There’s more to support his case. At this moment, Rob leads the NBA in offensive rating (142.9) and defensive rating (101.3) according to Basketball Reference. He’s shooting .732 from the field, which would almost top the league if he had taken enough shots to qualify. Rob is also 2nd in blocks per game, 14th in rebounds per game, 5th in total offensive rebounds, 8th in win shares and 5th in defensive wins shares. Simply put, what Rob gives the Celtics on both ends of the court cannot be matched by anyone else on the roster.

These achievements should merit Rob receiving votes for the league’s Most Improved Player award. He’s also earned serious consideration for NBA All-Defense. And he seems like a lock to win the Red Auerbach Award, given annually by the franchise to the player who best exemplifies the spirit and meaning of being a Boston Celtic. It all adds up to Robert Williams as the Celtics’ two-thirds-of-a-season MVP.

Jack Simone: While Marcus Smart and Ime Udoka would be valid choices for this award, I feel morally obliged to choose Grant Williams. He has been the most consistent presence on the Celtics during one of their most inconsistent seasons in recent memory. Williams’ three-point shooting has been a revelation, and his defense has improved tenfold from last season. If Williams weren’t on this team, the constant talk about Boston’s lack of shooting would be a million times worse than it already is. And now that he’s attacking closeouts, it might just be over for the rest of the league.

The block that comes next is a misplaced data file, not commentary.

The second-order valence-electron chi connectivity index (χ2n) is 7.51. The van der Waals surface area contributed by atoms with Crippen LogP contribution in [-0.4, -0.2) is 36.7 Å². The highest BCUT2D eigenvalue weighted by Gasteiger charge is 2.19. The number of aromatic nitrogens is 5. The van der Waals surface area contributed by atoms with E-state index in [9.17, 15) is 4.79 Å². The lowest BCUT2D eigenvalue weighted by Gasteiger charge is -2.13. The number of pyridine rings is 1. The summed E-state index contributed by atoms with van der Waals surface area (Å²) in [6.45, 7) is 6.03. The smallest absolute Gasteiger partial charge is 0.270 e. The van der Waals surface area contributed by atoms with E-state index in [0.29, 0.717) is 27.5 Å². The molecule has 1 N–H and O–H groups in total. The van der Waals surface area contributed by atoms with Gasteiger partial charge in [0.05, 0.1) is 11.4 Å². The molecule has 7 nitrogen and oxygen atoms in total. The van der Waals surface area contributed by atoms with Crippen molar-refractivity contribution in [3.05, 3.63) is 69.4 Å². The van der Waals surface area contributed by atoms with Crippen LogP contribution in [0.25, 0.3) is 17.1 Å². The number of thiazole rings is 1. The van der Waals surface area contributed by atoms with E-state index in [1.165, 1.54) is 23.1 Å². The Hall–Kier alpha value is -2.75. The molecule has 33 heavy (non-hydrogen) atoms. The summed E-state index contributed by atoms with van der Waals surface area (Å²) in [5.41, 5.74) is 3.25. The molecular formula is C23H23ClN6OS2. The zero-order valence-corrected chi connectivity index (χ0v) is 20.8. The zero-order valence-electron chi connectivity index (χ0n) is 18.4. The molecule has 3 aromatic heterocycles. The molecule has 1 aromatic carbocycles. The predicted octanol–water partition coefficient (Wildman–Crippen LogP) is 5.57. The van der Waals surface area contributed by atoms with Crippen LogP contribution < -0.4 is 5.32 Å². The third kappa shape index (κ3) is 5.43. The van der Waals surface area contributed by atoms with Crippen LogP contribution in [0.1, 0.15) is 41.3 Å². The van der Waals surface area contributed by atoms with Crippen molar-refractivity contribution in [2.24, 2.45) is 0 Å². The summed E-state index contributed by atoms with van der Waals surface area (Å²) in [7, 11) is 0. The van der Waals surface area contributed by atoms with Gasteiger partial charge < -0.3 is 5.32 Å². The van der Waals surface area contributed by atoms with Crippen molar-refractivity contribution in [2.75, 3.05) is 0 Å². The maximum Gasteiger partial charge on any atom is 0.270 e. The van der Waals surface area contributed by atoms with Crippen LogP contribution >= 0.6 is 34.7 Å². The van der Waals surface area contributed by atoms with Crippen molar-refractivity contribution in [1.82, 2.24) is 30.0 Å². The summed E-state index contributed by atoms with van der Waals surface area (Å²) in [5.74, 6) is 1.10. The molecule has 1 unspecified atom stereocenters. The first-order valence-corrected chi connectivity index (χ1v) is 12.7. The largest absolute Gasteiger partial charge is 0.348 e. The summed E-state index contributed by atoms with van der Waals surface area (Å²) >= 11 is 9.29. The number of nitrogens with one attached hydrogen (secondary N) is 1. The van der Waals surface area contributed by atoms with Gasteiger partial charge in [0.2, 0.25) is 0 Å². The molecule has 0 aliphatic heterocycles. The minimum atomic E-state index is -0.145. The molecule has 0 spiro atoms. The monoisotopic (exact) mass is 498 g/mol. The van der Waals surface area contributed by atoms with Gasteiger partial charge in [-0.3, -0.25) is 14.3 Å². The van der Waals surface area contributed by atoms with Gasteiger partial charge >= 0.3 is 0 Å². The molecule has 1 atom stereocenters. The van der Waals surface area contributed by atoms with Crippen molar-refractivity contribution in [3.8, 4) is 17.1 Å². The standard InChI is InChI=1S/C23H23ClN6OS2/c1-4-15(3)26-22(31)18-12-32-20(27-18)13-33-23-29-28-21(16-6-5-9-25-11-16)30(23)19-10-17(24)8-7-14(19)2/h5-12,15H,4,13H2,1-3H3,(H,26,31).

Boston Celtics v New York Knicks Photo by Sarah Stier/Getty Images

Neil Iyer: Although Robert Williams has turned into a defensive menace, Marcus Smart has proven he can lead a team as its primary ballhandler, and Jaylen Brown is the sparkplug that never stops sparking, Jayson Tatum is the clear MVP. He’s averaging 25.7 points, 8.4 rebounds, and 4.2 assists, and barring injury, he’s a lock for second team All-NBA. He’s only shooting 32.9 percent from three, but that doesn’t tell the whole story. He was bad in October/November (31.6%), good in December (35%), horrible in 10 games after a brief stint in health & safety protocols (24.3%), then solid over the last 13 games (38.1%). He’s shooting 35.6 percent on catch-and-shoot threes but only 30.1 percent on pull-ups.

Tatum has grown more comfortable slinging cross court passes, posting-up smaller defenders, and playing as the screener in the pick-and-roll. Their 114.4 offensive rating when he’s on the court would be a top-3 mark, and their 105.7 rating when he sits is slightly better than the Orlando Magic. His +12.3 on/off split is the best on the team by leaps and bounds.

He’s one of the league’s most gifted scorers and he guards players as quick as Trey Young and as burly as Julius Randle. Tatum’s outstanding interview with J.J. Redick on The Old Man & The Three contained everything you’d want to hear from your franchise player. When talking about players moving teams, he proclaimed “the grass is not always greener.” When asked about his partnership with Jaylen, he talked about their constant communication.

Admittedly, I’ve had doubts about Tatum’s mentality. I thought he might be more interested in endorsement deals and stats than winning. But this season has proven he’s undoubtedly a franchise player. The disheartening late-game losses earlier in the year would break most teams. But Tatum responded by trusting his teammates, making plays without the ball, and playing with energy every possession. The Celtics would be a much more forgettable team without Tatum, and he’s the obvious MVP over the first 60 games.